Turkey’s EU Bid: Back From The Dead? – OpEd


By Alec Soltes

On July 10th, 2023, Turkey President Recep Tayyip Erdogan announced that his country would support Sweden’s accession bid to NATO on the condition that EU accession talks are unfrozen. Within 24 hours however, Erdogan apparently signed off on a new deal that would drop Turkey’s veto over Sweden and allow them into the alliance in exchange for, among other things, F-16 jets from the United States.

While the likelihood of unfreezing accession talks any time soon is low, Erdogan’s desire to unfreeze accession negotiations should not fall on deaf ears, even if it may be insincere.

The main reason the EU froze Turkey’s accession talks is Erdogan’s crackdown on civil society and Turkey’s independent institutions. These are completely valid reasons for doing so. But since the imposition of the freeze, Turkey’s authoritarian political system has not liberalized by much, if at all.

The reason that the EU has been such an effective promoter of democracy in the Balkans and Eastern Europe is its wealth and strong commitment to democratic government. As the EU expanded into these regions, it brought with it a powerful incentive to adopt liberal democratic values in exchange for robust economic integration. In 2004 for example, Turkey abolished the death penalty, ostensibly to pave the way for the opening of EU accession talks the following year. And in countries such as Moldova and Ukraine, pro-European governments have implementedvarious reforms to prepare themselves for future EU membership.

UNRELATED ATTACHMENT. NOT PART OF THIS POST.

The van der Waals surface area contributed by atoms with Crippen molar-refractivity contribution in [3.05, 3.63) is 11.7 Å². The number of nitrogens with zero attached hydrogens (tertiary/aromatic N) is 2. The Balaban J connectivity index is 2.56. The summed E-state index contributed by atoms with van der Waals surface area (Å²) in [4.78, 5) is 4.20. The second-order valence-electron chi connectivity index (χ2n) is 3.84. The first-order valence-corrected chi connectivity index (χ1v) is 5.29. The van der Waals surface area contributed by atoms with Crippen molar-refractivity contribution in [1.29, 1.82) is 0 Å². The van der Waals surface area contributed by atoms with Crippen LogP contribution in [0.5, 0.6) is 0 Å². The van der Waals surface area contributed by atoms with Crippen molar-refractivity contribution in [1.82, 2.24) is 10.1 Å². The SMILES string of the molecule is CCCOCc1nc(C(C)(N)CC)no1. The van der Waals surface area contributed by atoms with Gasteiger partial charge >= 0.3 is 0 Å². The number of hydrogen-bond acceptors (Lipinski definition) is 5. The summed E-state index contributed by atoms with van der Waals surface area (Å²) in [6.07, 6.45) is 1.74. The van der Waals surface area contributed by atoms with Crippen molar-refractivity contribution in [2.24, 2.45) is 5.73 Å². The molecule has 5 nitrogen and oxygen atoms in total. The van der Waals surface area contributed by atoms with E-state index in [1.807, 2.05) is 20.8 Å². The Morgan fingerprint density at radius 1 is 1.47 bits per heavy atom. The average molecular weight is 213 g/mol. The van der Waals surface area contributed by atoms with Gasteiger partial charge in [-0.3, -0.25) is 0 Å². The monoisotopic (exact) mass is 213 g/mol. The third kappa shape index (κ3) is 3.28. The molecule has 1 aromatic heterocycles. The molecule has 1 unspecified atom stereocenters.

The rift between the EU and Turkey, however, is wide. As mentioned, the EU has been, rightly, concerned about the political situation in Turkey. Erdogan meanwhile has used the EU as something of a scapegoat, often claiming discrimination against Turks in Europe. It’s a sentiment that plays well with the electorate. In 2013, as many as 60% of Turks had an unfavorable view of the EU, with just over 40% in support of Turkey joining the bloc.

If the current political climate persists, Turkey will never be a part of the EU. But that doesn’t mean that talks should be frozen indefinitely. There is a real concern that any talks without political reform will show that the EU is soft on core issues such as democracy and human rights. One option is that the EU could insist that Turkey and the EU first complete chapter negotiations relating to the judiciary, justice, and institutions, to the satisfaction of the Commission. Only after satisfactory democratic safeguards are put in place could moving on to the remaining chapters dealing with economic integration be accomplished. Making economic reform conditional on democratization and political reform is in essence how the EU is and has been expanding already. In Turkey’s case, there would need to be a clear path forward for any meaningful progress to take place. Without one, Erdogan would have little reason to acquiesce.